Toward Democracy: The Struggle for Self-Rule in European and American Thought
Two articles recently emerged from a disagreement between James Kloppenberg and Hugo Drochon at Yale’s spring panel “Atlantic Contradictions: The Spread of Democracy, Imperialism, and Independence in the American World.” During the panel James Kloppenberg presented his book, Toward Democracy: The Struggle for Self-Rule in European and American Thought, and Hugo Drochon offered a critical response.
Kloppenberg and Drochon transposed their argument from the panel into articles published in Global Intellectual History. The panel was hosted by Yale’s Center for the Study of Representative Institutions, a JMC partner program, and organized by JMC’s postdoctoral fellow Mordechai Levy-Eichel.
About James Kloppenberg’s Toward Democracy
In this magnificent and encyclopedic overview, James T. Kloppenberg presents the history of democracy from the perspective of those who struggled to envision and achieve it. The story of democracy remains one without an ending, a dynamic of progress and regress that continues to our own day. In the classical age “democracy” was seen as the failure rather than the ideal of good governance. Democracies were deemed chaotic and bloody, indicative of rule by the rabble rather than by enlightened minds. Beginning in the 16th and 17th centuries, however, first in Europe and then in England’s North American colonies, the reputation of democracy began to rise, resulting in changes that were sometimes revolutionary and dramatic, sometimes gradual and incremental.
Kloppenberg offers a fresh look at how concepts and institutions of representative government developed and how understandings of self-rule changed over time on both sides of the Atlantic. Notions about what constituted true democracy preoccupied many of the most influential thinkers of the Western world, from Montaigne and Roger Williams to Milton and John Locke; from Rousseau and Jefferson to Wollstonecraft and Madison; and from de Tocqueville and J. S. Mill to Lincoln and Frederick Douglass. Over three centuries, explosive ideas and practices of democracy sparked revolutions–English, American, and French–that again and again culminated in civil wars, disastrous failures of democracy that impeded further progress.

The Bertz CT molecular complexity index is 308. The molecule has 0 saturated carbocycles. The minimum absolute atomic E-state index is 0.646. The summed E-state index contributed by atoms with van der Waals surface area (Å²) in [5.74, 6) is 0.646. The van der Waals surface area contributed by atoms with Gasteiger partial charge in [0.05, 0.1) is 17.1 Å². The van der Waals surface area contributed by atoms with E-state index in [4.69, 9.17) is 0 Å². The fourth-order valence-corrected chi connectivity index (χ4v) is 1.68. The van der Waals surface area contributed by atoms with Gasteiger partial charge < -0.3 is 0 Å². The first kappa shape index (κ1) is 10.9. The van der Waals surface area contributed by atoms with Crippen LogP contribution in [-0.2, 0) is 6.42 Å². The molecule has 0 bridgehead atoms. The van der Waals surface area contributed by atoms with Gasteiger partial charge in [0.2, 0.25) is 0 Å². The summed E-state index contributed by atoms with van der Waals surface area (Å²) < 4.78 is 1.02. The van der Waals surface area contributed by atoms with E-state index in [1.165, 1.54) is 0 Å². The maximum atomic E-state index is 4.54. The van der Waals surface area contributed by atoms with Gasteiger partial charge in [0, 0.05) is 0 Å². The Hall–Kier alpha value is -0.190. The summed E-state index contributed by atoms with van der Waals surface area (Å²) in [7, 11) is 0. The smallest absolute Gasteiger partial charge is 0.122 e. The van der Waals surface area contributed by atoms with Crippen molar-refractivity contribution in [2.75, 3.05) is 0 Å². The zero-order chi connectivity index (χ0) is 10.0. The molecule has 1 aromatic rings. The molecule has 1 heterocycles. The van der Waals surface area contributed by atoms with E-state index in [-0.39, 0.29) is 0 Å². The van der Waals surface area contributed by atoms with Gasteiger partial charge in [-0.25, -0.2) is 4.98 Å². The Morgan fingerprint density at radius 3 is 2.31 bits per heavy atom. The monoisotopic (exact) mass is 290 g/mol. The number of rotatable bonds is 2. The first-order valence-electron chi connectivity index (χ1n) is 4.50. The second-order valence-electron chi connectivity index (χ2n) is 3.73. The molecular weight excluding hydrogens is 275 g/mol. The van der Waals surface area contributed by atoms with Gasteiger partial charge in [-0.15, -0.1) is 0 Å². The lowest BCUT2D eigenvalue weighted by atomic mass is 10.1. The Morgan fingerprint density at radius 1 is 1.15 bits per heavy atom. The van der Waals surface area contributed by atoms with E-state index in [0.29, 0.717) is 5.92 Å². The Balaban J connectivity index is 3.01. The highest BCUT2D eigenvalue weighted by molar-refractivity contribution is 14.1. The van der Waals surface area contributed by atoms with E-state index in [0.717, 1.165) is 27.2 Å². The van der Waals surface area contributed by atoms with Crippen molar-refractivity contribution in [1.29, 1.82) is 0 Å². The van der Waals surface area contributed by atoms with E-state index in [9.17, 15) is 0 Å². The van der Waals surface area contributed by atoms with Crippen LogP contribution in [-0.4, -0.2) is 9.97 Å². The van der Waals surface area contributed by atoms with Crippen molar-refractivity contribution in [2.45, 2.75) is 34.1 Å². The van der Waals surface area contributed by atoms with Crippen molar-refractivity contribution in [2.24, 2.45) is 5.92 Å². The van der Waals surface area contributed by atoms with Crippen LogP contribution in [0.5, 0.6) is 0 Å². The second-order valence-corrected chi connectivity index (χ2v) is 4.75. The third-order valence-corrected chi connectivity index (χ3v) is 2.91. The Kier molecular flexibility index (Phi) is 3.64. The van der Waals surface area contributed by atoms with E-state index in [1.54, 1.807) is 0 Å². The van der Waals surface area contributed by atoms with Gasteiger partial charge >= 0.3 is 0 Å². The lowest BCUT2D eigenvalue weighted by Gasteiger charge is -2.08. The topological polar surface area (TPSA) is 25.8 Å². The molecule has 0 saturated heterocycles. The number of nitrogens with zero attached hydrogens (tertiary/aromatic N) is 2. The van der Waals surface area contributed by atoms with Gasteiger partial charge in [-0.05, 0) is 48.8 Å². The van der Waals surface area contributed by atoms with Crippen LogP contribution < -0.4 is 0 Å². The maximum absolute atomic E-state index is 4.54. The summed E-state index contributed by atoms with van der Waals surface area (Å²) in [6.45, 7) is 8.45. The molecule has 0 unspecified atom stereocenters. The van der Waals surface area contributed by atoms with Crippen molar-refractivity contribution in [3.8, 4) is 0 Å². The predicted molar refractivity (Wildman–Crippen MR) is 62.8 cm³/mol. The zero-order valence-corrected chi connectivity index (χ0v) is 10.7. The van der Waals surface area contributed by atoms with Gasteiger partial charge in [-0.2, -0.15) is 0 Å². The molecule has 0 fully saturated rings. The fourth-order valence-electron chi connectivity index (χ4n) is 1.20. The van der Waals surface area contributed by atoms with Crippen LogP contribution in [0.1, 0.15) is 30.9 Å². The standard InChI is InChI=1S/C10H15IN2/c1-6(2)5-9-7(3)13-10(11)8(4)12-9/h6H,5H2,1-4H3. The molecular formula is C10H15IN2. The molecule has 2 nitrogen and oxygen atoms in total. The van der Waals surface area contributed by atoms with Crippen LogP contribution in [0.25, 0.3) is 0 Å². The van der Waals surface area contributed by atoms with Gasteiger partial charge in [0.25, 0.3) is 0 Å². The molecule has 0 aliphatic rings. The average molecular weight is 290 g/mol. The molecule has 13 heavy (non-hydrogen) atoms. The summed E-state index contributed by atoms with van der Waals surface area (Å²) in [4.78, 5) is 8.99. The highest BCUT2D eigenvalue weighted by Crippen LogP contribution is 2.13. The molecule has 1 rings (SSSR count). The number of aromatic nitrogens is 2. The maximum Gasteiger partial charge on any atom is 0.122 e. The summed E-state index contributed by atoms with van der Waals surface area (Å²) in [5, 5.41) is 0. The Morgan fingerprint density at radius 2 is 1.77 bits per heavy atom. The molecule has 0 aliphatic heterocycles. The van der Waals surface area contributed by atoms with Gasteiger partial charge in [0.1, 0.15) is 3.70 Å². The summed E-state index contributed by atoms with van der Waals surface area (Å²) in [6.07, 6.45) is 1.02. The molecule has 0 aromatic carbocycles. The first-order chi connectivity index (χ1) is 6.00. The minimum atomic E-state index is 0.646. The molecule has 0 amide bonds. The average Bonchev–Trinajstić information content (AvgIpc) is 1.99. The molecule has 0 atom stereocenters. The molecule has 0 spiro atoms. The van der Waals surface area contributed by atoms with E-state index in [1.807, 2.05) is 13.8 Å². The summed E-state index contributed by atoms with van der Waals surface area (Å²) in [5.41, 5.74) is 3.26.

Comprehensive, provocative, and authoritative, Toward Democracy traces self-government through three pivotal centuries. The product of twenty years of research and reflection, this momentous work reveals how nations have repeatedly fallen short in their attempts to construct democratic societies based on the principles of autonomy, equality, deliberation, and reciprocity that they have claimed to prize. Underlying this exploration lies Kloppenberg’s compelling conviction that democracy was and remains an ethical ideal rather than merely a set of institutions, a goal toward which we continue to struggle.
James T. Kloppenberg was born in Denver and educated at Dartmouth (A.B. 1973) and Stanford (M.A., 1976, Ph.D., 1980). He and his wife Mary have lived in Wellesley, MA, since 1980. In recognition of his teaching, he has been named a Harvard College Professor and awarded the Levinson Memorial Teaching Prize by the Harvard Undergraduate Council. He teaches courses on European and American thought, culture, and politics from the ancient world to the present. He serves as the chair of the Committee on Degrees in Social Studies, as well as on the faculty of the graduate program in American Studies and the undergraduate concentration in History and Literature. His recent publications include “Trump’s Inaugural Address Was a Radical Break with American Tradition” in The Washington Post and “Still the Party We Remember” in Democracy: A Journal of Ideas.
Hugo Drochon is a postdoctoral fellow in history at Cambridge University. He is political theorist and historian of modern political thought, with interests in continental political philosophy, democratic theory, liberalism and political realism. His book Nietzsche’s Great Politics came out with Princeton University Press in 2016 (paperback 2018). It was reviewed in the TLS, New Statesman, Times Higher Education, Notre Dame Philosophical Reviews, Dissent and the LARB, and featured in interviews with Vox and the Irish Times. It was selected as one of CHOICE’s Outstanding Academic Titles for 2017, and longlisted for the Bronislaw Geremek First Academic Book Prize.
His current research is on elite theories of democracy – Mosca, Pareto, Michels and Ostrogorski – and the impact their thinking had on the development of democratic theory in the US and Europe after WWII, notably on figures such as Schumpeter, Dahl, Wright Mills, Aron, Manin, Rosanvallon and Bobbio. He has a book entitled ‘Elites and Democracy’ under contract with Princeton University Press.
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